In the name of God: Father, Son and Holy Ghost. Amen

It is my task to speak to the faith dimension of this occasion. However, I wish to begin with a personal note, which is my special thanksgiving for the life and service of Clark Clifford. In 1969 I was a nineteen-year-old Army private and Combat Medic in Vietnam when Mr. Clifford, then Secretary of Defense, had the courage to speak out against our war in Southeast Asia. I was one of the first soldiers to be withdrawn from the battle field to the United States. Just as it took courage to be a combat solider, I know it took political courage for a person of his position to speak out as he did and I and thousands of surviving G.I.‘s are grateful.

We refer to this service as a “Celebration and Thanksgiving for the Life of Clark McAdams Clifford.” But you and I know that this gathering, and any such requiem, is much more. Much more because we have chosen to hold the event in a sacred space rather than a civic hall, government rotunda or university auditorium. Much more because we have chosen music and words of faith: “All Glory be to God on High”; “Amazing Grace, how sweet the sound.” We entered with words of faith: “I am the resurrection and I am the life, says the Lord” And we confessed, “I know my Redeemer lives….After my waking, he will raise me up; and in my body I shall see God.” Yes, we come to this moment with expectations of faith.

Even as we think of the country Clark Clifford loved and served, we have chosen to sing a prayer for America: “American, America,…God mend thine every flaw….God confirm thy liberty….God shed his grace on thee.” Yes, we acknowledge that this gathering is about more than thanksgiving for Clark Clifford. For even though we are deeply grateful for all that he has chosen to given to his family, his profession, his nation and even to the world, by choosing to gather in a sacred ceremony we acknowledge that our ultimate thanksgiving is to God, the giver of all life and the gifts of life.

I believe we have also gathered in this sacred space, amid these choices, not only for the memory of Clark Clifford, but because of our own existential reality; that is, the solitary, individual reality of our being and our mortality. A reality we may seldom confront until one we love or admire dies. In such moments our own morality comes to the fore—that is if our souls are not too seared with cynicism, and if only for a moment, we can understand that no matter what we achieve in this life, no matter what monuments of fame, notoriety, wealth and power, nor how many people will remember us, love us or hate us…it all still comes to this.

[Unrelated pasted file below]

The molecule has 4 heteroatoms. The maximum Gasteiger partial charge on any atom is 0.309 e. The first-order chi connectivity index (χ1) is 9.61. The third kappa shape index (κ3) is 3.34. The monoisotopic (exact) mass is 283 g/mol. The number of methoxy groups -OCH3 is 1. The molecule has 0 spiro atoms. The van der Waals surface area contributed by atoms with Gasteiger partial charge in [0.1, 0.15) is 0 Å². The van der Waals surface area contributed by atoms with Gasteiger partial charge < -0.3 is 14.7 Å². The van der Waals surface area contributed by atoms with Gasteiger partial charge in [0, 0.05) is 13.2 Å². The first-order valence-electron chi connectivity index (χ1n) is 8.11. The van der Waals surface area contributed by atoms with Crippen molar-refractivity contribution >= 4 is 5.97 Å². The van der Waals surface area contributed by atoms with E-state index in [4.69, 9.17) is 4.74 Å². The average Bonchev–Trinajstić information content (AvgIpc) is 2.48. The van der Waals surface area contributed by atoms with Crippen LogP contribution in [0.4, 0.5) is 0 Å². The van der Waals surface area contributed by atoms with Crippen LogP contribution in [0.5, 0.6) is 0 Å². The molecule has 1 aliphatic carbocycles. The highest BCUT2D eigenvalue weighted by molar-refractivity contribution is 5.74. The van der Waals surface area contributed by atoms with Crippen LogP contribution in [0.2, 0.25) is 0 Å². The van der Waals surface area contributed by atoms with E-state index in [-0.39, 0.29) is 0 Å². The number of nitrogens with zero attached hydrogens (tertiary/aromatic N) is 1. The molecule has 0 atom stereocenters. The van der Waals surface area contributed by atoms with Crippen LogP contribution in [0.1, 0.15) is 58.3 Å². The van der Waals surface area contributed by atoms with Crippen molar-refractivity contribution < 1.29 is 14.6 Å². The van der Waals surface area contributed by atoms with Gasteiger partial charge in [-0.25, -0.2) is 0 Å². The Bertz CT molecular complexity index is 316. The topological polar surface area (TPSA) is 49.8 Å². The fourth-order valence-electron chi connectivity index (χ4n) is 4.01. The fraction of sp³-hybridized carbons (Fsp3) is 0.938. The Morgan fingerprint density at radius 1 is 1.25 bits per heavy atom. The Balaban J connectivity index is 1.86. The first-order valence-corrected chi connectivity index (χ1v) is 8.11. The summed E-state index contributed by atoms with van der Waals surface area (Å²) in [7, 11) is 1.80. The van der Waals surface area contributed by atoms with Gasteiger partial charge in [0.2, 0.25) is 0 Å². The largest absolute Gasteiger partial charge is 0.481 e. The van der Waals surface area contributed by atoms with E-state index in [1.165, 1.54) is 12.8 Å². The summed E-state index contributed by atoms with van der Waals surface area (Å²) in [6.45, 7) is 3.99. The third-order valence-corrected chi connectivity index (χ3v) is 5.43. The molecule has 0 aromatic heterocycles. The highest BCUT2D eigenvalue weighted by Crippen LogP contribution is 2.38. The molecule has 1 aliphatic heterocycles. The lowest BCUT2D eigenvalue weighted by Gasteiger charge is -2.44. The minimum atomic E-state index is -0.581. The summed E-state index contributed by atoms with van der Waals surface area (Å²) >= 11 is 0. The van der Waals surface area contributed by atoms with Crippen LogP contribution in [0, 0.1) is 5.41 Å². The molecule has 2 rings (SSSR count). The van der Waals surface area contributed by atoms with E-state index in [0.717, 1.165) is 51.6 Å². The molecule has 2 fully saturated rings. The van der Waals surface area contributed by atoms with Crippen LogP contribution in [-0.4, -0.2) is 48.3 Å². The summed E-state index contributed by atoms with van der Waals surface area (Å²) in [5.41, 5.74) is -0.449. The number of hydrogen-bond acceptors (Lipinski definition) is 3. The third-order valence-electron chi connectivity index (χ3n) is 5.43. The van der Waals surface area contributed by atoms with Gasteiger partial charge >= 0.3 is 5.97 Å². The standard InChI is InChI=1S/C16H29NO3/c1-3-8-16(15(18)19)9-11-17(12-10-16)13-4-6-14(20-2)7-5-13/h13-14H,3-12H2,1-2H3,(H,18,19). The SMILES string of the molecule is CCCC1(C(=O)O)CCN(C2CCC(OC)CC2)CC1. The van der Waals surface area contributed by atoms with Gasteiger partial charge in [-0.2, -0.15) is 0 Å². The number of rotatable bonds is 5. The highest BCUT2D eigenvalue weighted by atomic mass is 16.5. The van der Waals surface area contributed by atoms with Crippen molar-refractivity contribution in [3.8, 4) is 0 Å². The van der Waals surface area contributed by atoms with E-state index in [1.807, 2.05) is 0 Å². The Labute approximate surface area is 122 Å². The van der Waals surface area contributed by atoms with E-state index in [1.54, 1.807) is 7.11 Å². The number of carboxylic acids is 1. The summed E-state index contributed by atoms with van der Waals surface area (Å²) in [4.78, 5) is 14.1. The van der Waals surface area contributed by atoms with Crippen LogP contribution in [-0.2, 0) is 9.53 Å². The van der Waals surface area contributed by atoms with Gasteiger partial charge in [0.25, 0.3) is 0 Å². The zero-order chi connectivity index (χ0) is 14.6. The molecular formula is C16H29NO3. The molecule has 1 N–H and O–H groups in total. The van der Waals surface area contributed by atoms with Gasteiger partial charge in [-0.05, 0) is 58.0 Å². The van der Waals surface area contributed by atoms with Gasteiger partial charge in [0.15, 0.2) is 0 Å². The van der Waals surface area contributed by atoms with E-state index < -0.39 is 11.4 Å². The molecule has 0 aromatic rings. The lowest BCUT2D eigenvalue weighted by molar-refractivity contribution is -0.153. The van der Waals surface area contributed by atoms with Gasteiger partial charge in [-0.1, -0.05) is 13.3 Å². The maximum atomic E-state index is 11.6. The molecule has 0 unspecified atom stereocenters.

And without the meaning we find through faith in God, expressed in the hymns, prayers and Scripture and sensed in the solemn moments of quiet reflection, without what faith provides it is so easy to accept that life is futile and that in the end all that matters are “earthly eternities.” Life‘s visible end as futility leads us only to believe that all that remains of value is the memory of family and our cultural legend; that all that is important is that we are remembered in the annals and monuments of history; that we will be most respected in the trophies of acquisition and achievement we leave behind.

But the faith we sing about, read about and pray about on this day is saying something quite different. It is a promise that by faith we can know that which is unknowable; by which we can believe what is unbelievable; and trust that which seems intangible. That which we have know to be true, but easily forget in the demand of our personal and professional living.

We all know that personal and political power is fickle, that fame and acquisitions can fail. We know that in the struggle to hold on to our values, to live and serve and love with integrity is very hard. We know that our well-intended choice can error, our grip on integrity may slip and even the integrity of our good name can fail. It is clear that Clark Clifford understood this. But as true as this may be, he must have understood something else from his faith. Did you hear it in the words of Isaiah? “[T]hose who wait for the Lord shall renew their strength, they shall mount up [as] with wings of eagles, they shall run and not be weary, they shall walk and not faint.”